China-funded bridge rail link contributes to Bangladesh-India connectivity project

On the day when Indian Prime Minister Narendra Modi received flowers after arriving in China's central Hubei province, its next-door neighbor Bangladesh signed a nearly 3-billion-U.S. dollar loan deal with China's Exim Bank to construct the Padma Bridge rail link.

The project, upon fruition, will cut the traveling time from Dhaka to Kolkata, the capital of Indian state of West Bengal, by about five hours.

Bangladeshi Railway Minister Mujibul Haque said the construction work of the Padma Bridge rail link, which is among the eight projects under direct supervision of the Fast Track Project Monitoring Committee headed by Prime Minister Sheikh Hasina, will start in a month.

He said 23 km of the 215-km rail lines would be elevated and once the rail link, which will pass via Bangladesh's largest 6.15 km Padma Bridge is completed, it will take just about three hours to get to the southern city of Khulna from the capital city of Dhaka.

Currently, it takes more than nine hours to cover the distance of 412 km from Dhaka to Khulna.

The minister said once the project is completed, the distance would be reduced to 213 km, with Amjad Hossain, director general of Bangladesh Railways, stating the rail link would significantly reduce travel time between Dhaka and Kolkata.

Hossain said the distance from Khulna to Kolkata is approximately 124 km via Benapole, a border town in Bangladesh and the most commonly used crossover when traveling between Kolkata and Dhaka.

The rail link project also forms part of the Bangladesh-China-India-Myanmar Economic Corridor (BCIM), another key channel of the Belt and Road Initiative.

Once completed, the BCIM corridor will reportedly link Kolkata with Kunming in southwestern China's Yunnan province.

The corridor dream started to turn into reality in December 2015, when Bangladeshi Prime Minister Hasina inaugurated the main works of the Padma Bridge project, the biggest of its kind for the country, by unveiling its foundation plaque.

The multipurpose road-rail bridge, with construction also undertaken by a Chinese company, is the largest and most challenging infrastructure project in the country's history.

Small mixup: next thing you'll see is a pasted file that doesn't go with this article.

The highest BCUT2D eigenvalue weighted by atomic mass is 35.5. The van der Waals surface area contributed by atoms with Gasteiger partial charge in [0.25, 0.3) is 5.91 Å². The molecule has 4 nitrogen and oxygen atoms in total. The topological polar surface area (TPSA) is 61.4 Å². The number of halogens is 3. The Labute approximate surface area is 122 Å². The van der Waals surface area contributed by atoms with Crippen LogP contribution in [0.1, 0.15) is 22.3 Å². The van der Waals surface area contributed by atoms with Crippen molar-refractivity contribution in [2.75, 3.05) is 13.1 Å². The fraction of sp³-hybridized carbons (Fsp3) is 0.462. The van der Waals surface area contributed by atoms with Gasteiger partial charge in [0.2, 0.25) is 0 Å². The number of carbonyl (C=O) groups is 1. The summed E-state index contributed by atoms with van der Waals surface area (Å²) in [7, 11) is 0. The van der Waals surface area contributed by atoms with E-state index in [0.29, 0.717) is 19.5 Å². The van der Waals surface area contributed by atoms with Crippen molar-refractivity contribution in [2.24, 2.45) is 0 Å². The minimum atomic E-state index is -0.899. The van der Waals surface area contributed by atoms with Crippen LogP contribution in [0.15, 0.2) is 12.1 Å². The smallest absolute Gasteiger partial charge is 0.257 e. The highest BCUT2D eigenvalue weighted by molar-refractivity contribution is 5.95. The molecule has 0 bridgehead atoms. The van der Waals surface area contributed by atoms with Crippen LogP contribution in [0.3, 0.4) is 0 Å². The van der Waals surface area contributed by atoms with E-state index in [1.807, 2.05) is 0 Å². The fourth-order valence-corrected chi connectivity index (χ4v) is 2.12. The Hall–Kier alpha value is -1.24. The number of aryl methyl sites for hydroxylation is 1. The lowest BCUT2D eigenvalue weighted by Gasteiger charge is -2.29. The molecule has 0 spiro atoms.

When it comes into operation, the bridge, which local residents brand as "a dream come true," will ease pressure on the country's premier seaport in Chittagong, 242 km southeast of Dhaka, as it will bolster the second largest Mongla seaport in the Bagerhat district, 178 km southwest of the capital city, experts said.

In June 2014, the Bangladeshi government awarded China Major Bridge Engineering Company Limited a 1.55 billion U.S. dollar contract to build the core structure of the Padma Bridge project, which is to be completed in four years.

The 25-meter-wide and 10-km-long bridge is being built over the Padma River, one of the three major rivers in Bangladesh.

About 6.15 km of the bridge is being built over the river and the bridge will shorten the travel time between the capital and the districts in the country's southernmost region from the current 13 hours to only about three hours.

The bridge is expected to promote Bangladesh's trade and overall economy, which, according to a World Bank report, has the potential to end extreme poverty by 2030.

Railway Minister Haque said the implementation of the project, expected in four years, would lead to Bangladesh's economic development and hence its GDP would increase by 1 percent.

Bangladesh is strategically located between China and India, making it well placed to become a trading and manufacturing hub.

After construction of the more than 3 billion U.S. dollar Padma Bridge and its approaches, according to a project paper, it will be one of Bangladesh's major transport corridors linking Dhaka to the country's south and west, as well as linking Bangladesh with India, Nepal and Bhutan.

The bridge will enhance regional trade and collaboration along the Asian Highway No. 1 and the Trans-Asian railway network.

Bangladeshi Railway Director General Amjad said the rail link, which is also being built by a Chinese firm, would be its biggest project so far.

The Bangladesh government's Additional Secretary, Zahidul Haque, who signed the loan agreement in Beijing, said that among the projects, the Padma Bridge Rail link is the most significant in terms of loan amount and contribution to the economy.

Experts here say closer cooperation between China and India will be of enormous importance for the Asia-Pacific region.

Some socio-economic experts have said that the two economic powerhouses can benefit each other and India, which is in dire need of resources to fund its infrastructure needs, should not lag behind in cooperating with Beijing.

This, they said, is partly because of China's steadily growing economy, rapidly increasing technical prowess and rising professional and political global footprint, which has made the world's second largest economy an attractive partner in myriad aspects for almost all countries across the world.

Editor: 曹家宁
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